Paredes’s focus on employment creation includes higher paying jobs, reaching out to businesses dissatisfied elsewhere, and tapping the international market in manufacturing. PVEDF’s tool kit for 2016 boasts a new promotional brochure, website enhancements and translation into Spanish and Mandarin, an email campaign to businesses across the country, and global trade missions within the western U.S. and overseas.
“With a higher cost of living, our neighbors to the west find it harder to do anything,” Parades said, describing monthly trips to multiple areas of California to target companies with 15 to 45 employees in light manufacturing, aerospace and construction. “This is our niche. I found that out really quickly. We need to be knocking on their doors once again and being proactive in that approach.”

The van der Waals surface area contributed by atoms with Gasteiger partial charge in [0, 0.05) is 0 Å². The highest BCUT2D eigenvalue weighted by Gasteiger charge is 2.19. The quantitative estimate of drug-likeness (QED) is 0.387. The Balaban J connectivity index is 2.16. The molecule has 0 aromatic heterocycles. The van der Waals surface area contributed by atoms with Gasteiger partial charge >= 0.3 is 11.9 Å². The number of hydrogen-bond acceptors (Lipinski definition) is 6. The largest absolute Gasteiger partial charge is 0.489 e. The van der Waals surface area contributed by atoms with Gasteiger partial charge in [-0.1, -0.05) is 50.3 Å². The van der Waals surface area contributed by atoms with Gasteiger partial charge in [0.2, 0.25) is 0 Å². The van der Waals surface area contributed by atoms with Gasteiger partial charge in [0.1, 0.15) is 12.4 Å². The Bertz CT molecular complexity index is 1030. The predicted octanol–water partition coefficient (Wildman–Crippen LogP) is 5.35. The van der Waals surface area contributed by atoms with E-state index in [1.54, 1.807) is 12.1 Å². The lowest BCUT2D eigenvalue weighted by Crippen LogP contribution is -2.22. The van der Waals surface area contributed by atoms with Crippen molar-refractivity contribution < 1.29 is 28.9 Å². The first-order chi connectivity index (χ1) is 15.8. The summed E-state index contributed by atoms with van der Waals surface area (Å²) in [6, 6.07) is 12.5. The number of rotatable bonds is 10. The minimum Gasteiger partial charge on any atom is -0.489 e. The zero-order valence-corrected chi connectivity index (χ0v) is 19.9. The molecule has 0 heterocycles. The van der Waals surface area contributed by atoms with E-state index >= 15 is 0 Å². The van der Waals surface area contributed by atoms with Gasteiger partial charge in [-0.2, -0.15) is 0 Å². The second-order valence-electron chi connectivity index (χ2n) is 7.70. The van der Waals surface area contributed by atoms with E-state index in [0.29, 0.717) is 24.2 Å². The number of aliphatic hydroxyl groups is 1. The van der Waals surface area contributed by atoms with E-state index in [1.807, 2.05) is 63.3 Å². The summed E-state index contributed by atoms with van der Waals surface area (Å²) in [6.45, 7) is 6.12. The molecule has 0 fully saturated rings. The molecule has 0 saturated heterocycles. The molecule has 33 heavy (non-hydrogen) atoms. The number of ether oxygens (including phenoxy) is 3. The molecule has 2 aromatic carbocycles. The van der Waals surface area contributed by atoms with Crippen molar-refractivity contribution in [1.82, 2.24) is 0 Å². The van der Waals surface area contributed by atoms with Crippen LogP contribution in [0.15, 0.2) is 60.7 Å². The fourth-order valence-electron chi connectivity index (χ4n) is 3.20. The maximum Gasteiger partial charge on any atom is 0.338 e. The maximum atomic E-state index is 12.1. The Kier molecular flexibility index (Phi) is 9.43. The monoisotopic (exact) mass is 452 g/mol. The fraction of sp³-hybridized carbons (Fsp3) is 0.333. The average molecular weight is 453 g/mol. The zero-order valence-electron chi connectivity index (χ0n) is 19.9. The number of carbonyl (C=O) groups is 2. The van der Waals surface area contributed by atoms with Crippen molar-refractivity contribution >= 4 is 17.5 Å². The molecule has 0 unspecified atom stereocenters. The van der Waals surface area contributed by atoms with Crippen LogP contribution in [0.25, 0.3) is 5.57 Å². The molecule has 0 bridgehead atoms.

A new focus on Business Retention and Expansion is underway by GPREP to ensure consistent visits to local businesses to uncover their needs. Since most jobs are created by existing businesses, the goal is to help them stay and expand, he said. Workforce training through Yavapai College, the Career and Technical Education Center and Mountain Institute Joint Technical Education District support this effort.
Paredes said he aims to make PVEDF “a catalyst to help local companies expand and increase the community’s economic vitality.” The “eyes and ears” role of site selection groups and other global partners “puts us in front of corporate decision-makers who need to hear the local story.”
By Sue Marceau